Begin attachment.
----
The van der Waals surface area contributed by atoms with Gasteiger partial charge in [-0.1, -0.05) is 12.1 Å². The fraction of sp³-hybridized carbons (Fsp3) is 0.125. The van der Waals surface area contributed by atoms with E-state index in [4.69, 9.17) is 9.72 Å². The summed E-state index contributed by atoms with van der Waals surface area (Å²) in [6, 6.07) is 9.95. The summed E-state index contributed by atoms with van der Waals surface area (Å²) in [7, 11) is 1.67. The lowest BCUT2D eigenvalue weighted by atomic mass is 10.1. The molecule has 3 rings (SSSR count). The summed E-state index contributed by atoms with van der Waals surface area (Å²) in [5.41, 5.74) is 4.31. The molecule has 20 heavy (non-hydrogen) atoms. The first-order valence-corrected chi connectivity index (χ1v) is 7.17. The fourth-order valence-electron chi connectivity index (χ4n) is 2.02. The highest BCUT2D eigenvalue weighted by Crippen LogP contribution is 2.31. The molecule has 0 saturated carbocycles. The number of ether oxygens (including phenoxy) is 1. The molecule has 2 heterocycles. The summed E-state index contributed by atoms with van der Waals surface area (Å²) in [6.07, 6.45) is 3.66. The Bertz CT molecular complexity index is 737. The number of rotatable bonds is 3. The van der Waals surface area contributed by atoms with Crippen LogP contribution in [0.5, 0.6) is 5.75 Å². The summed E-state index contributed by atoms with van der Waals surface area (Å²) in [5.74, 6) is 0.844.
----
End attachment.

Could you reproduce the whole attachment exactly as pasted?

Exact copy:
The van der Waals surface area contributed by atoms with Gasteiger partial charge in [-0.1, -0.05) is 12.1 Å². The fraction of sp³-hybridized carbons (Fsp3) is 0.125. The van der Waals surface area contributed by atoms with E-state index in [4.69, 9.17) is 9.72 Å². The summed E-state index contributed by atoms with van der Waals surface area (Å²) in [6, 6.07) is 9.95. The summed E-state index contributed by atoms with van der Waals surface area (Å²) in [7, 11) is 1.67. The lowest BCUT2D eigenvalue weighted by atomic mass is 10.1. The molecule has 3 rings (SSSR count). The summed E-state index contributed by atoms with van der Waals surface area (Å²) in [5.41, 5.74) is 4.31. The molecule has 20 heavy (non-hydrogen) atoms. The first-order valence-corrected chi connectivity index (χ1v) is 7.17. The fourth-order valence-electron chi connectivity index (χ4n) is 2.02. The highest BCUT2D eigenvalue weighted by Crippen LogP contribution is 2.31. The molecule has 0 saturated carbocycles. The number of ether oxygens (including phenoxy) is 1. The molecule has 2 heterocycles. The summed E-state index contributed by atoms with van der Waals surface area (Å²) in [6.07, 6.45) is 3.66. The Bertz CT molecular complexity index is 737. The number of rotatable bonds is 3. The van der Waals surface area contributed by atoms with Crippen LogP contribution in [0.5, 0.6) is 5.75 Å². The summed E-state index contributed by atoms with van der Waals surface area (Å²) in [5.74, 6) is 0.844.